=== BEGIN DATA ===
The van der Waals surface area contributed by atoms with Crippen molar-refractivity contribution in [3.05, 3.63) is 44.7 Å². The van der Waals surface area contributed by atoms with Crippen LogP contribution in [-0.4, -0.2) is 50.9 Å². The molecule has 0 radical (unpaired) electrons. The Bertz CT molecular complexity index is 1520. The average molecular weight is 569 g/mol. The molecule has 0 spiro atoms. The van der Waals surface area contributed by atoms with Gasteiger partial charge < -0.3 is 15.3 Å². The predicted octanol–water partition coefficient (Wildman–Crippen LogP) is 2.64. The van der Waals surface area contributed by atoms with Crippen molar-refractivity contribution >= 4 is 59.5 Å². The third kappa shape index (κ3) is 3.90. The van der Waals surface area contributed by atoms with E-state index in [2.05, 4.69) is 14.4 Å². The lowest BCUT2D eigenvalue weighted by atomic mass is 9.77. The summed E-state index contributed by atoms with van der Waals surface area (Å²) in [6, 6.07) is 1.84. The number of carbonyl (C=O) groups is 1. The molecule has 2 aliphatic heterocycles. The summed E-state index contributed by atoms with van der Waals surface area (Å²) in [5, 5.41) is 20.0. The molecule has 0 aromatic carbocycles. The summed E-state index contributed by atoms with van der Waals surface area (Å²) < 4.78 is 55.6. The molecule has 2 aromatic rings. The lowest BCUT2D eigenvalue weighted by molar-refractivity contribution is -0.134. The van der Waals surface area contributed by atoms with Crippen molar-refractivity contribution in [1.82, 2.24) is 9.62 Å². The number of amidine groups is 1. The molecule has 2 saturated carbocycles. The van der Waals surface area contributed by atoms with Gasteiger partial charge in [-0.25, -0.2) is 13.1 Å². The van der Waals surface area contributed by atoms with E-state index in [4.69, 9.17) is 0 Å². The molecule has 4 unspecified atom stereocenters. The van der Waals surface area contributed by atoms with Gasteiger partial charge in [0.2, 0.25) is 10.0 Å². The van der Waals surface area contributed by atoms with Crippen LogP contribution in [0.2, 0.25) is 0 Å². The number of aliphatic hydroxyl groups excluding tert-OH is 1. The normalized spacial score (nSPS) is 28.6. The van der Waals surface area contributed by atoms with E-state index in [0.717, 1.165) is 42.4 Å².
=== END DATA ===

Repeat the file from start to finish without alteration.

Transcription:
The van der Waals surface area contributed by atoms with Crippen molar-refractivity contribution in [3.05, 3.63) is 44.7 Å². The van der Waals surface area contributed by atoms with Crippen LogP contribution in [-0.4, -0.2) is 50.9 Å². The molecule has 0 radical (unpaired) electrons. The Bertz CT molecular complexity index is 1520. The average molecular weight is 569 g/mol. The molecule has 0 spiro atoms. The van der Waals surface area contributed by atoms with Gasteiger partial charge < -0.3 is 15.3 Å². The predicted octanol–water partition coefficient (Wildman–Crippen LogP) is 2.64. The van der Waals surface area contributed by atoms with Crippen molar-refractivity contribution >= 4 is 59.5 Å². The third kappa shape index (κ3) is 3.90. The van der Waals surface area contributed by atoms with E-state index in [2.05, 4.69) is 14.4 Å². The lowest BCUT2D eigenvalue weighted by atomic mass is 9.77. The summed E-state index contributed by atoms with van der Waals surface area (Å²) in [6, 6.07) is 1.84. The number of carbonyl (C=O) groups is 1. The molecule has 2 aliphatic heterocycles. The summed E-state index contributed by atoms with van der Waals surface area (Å²) in [5, 5.41) is 20.0. The molecule has 0 aromatic carbocycles. The summed E-state index contributed by atoms with van der Waals surface area (Å²) < 4.78 is 55.6. The molecule has 2 aromatic rings. The lowest BCUT2D eigenvalue weighted by molar-refractivity contribution is -0.134. The van der Waals surface area contributed by atoms with Crippen molar-refractivity contribution in [1.82, 2.24) is 9.62 Å². The number of amidine groups is 1. The molecule has 2 saturated carbocycles. The van der Waals surface area contributed by atoms with Gasteiger partial charge in [-0.25, -0.2) is 13.1 Å². The van der Waals surface area contributed by atoms with E-state index in [4.69, 9.17) is 0 Å². The molecule has 4 unspecified atom stereocenters. The van der Waals surface area contributed by atoms with Gasteiger partial charge in [0.2, 0.25) is 10.0 Å². The van der Waals surface area contributed by atoms with Crippen LogP contribution in [0.2, 0.25) is 0 Å². The number of aliphatic hydroxyl groups excluding tert-OH is 1. The normalized spacial score (nSPS) is 28.6. The van der Waals surface area contributed by atoms with E-state index in [0.717, 1.165) is 42.4 Å².